The European Parliament reversed the Council’s proposed cuts in research and employment expenditure in 2014 in a plenary vote in Strasbourg on Wednesday. MEPs also reversed cuts in funding for international policy, such as humanitarian aid to the Middle East and Syrian refugees and added funds for the external border control agency Frontex.
Parliament proposes a 2014 budget of €142.6 billion in commitments and €136.1 billion in payments. These amounts are down on this year’s budget by €8.1 billion (commitments) and €4.3 billion (payments). The Council had previously reduced the Commission’s budget proposal by €240 million in commitments and €1.06 billion in payments, to €141.8 billion and €134.8 billion respectively.
Ms Anne Jensen (ALDE, DK), who is steering the budget through Parliament, stressed that the budget for refugees in the Middle East must reflect real needs. “The EU must live up to its promises and obligations. I certainly think everybody understands the seriousness of the situation and the need for humanitarian aid in the area”, she said.
Committee chair Alain Lamassoure (EPP, FR) cited the many outstanding budgetary issues. “We have negotiations ahead on a jumbo package, including the amending budgets for 2013, the 2014 budget and the MFF 2014-2020. Parliament is taking its responsibility this week by fast-tracking draft amending budget 6, which is needed to enable the Commission to pay the bills due from next month onwards. All of us, Council, Commission and Parliament, will now have to take their responsibilities in the difficult negotiations ahead. But let one thing be clear: Parliament will not allow deficits to be rolled over to next year.”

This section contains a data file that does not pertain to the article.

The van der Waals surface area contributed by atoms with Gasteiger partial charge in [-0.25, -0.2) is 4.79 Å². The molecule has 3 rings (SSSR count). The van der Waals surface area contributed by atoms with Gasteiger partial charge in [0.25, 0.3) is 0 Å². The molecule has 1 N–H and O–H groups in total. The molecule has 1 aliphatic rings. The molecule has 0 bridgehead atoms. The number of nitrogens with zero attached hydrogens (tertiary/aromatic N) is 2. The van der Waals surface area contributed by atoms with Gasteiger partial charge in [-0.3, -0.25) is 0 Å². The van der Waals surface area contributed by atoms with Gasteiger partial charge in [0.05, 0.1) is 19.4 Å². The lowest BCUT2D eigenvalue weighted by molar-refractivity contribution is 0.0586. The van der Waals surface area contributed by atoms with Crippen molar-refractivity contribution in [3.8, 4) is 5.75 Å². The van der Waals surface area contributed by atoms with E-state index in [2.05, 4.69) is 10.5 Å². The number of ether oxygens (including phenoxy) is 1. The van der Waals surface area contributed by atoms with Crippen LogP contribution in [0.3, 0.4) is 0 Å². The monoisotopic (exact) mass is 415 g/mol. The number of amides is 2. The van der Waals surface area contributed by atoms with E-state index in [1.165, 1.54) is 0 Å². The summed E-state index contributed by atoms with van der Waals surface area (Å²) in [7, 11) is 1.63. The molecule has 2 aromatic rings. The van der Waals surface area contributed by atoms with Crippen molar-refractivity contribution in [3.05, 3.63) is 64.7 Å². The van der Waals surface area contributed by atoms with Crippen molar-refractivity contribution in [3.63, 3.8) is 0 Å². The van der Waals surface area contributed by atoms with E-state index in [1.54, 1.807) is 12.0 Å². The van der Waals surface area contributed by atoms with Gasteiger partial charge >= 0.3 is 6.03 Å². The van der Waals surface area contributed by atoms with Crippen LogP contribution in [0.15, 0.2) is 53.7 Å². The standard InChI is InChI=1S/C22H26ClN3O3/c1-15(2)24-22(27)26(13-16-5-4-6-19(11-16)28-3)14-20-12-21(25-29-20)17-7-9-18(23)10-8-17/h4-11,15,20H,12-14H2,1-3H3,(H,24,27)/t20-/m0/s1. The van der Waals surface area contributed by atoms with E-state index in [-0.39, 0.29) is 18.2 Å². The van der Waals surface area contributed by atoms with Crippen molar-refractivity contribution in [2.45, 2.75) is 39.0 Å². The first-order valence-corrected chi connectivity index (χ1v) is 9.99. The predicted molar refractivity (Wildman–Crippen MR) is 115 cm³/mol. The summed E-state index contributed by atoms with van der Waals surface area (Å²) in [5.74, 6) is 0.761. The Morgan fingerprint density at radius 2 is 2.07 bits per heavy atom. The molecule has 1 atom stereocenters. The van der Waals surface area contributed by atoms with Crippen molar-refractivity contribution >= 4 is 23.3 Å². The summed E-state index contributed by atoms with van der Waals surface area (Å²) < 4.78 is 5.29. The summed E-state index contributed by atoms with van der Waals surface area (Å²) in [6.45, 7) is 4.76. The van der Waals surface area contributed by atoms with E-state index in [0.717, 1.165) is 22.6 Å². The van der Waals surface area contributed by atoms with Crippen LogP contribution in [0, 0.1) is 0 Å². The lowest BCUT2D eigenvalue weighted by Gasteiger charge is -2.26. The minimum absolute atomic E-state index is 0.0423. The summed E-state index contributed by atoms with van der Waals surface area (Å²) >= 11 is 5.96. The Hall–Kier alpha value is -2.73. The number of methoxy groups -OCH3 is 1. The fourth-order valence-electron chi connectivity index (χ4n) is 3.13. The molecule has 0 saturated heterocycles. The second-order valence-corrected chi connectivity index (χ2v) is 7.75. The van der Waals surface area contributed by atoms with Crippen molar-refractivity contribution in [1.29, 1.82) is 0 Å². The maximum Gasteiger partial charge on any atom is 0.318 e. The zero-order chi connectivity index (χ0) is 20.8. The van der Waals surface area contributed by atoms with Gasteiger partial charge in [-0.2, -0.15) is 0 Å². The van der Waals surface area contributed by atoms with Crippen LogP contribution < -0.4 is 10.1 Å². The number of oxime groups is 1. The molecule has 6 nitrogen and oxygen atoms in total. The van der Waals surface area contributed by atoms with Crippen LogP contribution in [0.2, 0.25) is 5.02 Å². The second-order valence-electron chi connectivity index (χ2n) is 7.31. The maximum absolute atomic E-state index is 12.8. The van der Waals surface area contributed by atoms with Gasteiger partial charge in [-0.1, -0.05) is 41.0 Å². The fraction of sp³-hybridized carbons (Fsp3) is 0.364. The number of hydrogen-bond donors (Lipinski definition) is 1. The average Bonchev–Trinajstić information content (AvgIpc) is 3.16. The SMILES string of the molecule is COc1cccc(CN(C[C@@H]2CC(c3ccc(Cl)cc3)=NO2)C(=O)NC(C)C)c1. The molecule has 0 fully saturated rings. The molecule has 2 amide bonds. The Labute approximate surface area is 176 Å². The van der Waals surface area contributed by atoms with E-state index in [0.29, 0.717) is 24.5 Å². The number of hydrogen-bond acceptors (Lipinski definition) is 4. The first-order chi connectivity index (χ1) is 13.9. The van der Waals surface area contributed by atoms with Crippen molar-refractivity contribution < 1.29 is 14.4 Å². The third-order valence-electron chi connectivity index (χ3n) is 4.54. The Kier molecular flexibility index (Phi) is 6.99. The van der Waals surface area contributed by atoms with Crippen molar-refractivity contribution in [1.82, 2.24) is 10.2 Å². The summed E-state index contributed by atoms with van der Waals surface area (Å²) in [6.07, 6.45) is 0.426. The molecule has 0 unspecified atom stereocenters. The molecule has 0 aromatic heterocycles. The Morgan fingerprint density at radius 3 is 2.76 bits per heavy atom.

In areas that MEPs believe are vital to boost the economy, such as the digital agenda, research, entrepreneurship and (youth) employment measures, Parliament followed the Budgets Committee’s recommendations to reverse the €629 million payment cuts proposed by the Council in July and to top up the budget with an extra €34 million.
For aid to the Middle East and refugees, MEPs voted to reinstate the €250 million which the Commission included in the draft budget and to top up this amount with an additional €50 million. They also voted to add funds for humanitarian aid, especially in view of the situation in Syria.
Following the plenary vote, Parliament and Council have a 21-day “conciliation” period in which to strike an agreement. If conciliation produces an agreement, it will be put to a final vote at the November session. Parliament’s position was approved with 480 votes in favour, 119 against and 86 abstentions.
Meanwhile Parliament is waiting for the Council to approve amending budget N° 8 (€3.9 billion). This amount is needed to cover this year’s budgetary shortfall and the Council’s approval of it is a prerequisite for Parliament to give its blessing to the EU’s long-run budget for 2014-2020. Another amending budget (N°.9) which should cover aid to Germany, Austria and Czech Republic to repair this year’s flood damage and help Romania to cope with the aftermath of a drought, also still needs to be agreed.